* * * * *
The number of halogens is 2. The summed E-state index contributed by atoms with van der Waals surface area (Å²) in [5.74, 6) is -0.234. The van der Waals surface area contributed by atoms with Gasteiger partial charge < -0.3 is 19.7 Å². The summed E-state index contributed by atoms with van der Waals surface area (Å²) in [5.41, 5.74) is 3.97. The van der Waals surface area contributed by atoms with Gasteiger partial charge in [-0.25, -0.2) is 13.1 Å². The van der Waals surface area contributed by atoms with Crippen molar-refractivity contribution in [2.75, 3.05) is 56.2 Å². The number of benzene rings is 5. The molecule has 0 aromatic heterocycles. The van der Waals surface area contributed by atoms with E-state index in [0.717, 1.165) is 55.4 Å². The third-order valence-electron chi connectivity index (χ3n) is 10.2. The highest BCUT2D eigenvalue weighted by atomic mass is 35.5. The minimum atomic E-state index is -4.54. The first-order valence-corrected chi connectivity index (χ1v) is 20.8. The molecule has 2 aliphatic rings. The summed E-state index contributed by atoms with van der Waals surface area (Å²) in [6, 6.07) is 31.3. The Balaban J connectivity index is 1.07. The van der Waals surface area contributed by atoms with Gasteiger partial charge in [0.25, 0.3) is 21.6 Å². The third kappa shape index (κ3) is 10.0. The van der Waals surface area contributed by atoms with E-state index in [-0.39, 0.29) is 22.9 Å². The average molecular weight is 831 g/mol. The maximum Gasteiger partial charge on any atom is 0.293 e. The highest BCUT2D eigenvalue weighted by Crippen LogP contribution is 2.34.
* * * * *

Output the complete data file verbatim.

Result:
The number of halogens is 2. The summed E-state index contributed by atoms with van der Waals surface area (Å²) in [5.74, 6) is -0.234. The van der Waals surface area contributed by atoms with Gasteiger partial charge < -0.3 is 19.7 Å². The summed E-state index contributed by atoms with van der Waals surface area (Å²) in [5.41, 5.74) is 3.97. The van der Waals surface area contributed by atoms with Gasteiger partial charge in [-0.25, -0.2) is 13.1 Å². The van der Waals surface area contributed by atoms with Crippen molar-refractivity contribution in [2.75, 3.05) is 56.2 Å². The number of benzene rings is 5. The molecule has 0 aromatic heterocycles. The van der Waals surface area contributed by atoms with E-state index in [0.717, 1.165) is 55.4 Å². The third-order valence-electron chi connectivity index (χ3n) is 10.2. The highest BCUT2D eigenvalue weighted by atomic mass is 35.5. The minimum atomic E-state index is -4.54. The first-order valence-corrected chi connectivity index (χ1v) is 20.8. The molecule has 2 aliphatic rings. The summed E-state index contributed by atoms with van der Waals surface area (Å²) in [6, 6.07) is 31.3. The Balaban J connectivity index is 1.07. The van der Waals surface area contributed by atoms with Gasteiger partial charge in [0.25, 0.3) is 21.6 Å². The third kappa shape index (κ3) is 10.0. The van der Waals surface area contributed by atoms with E-state index in [-0.39, 0.29) is 22.9 Å². The average molecular weight is 831 g/mol. The maximum Gasteiger partial charge on any atom is 0.293 e. The highest BCUT2D eigenvalue weighted by Crippen LogP contribution is 2.34.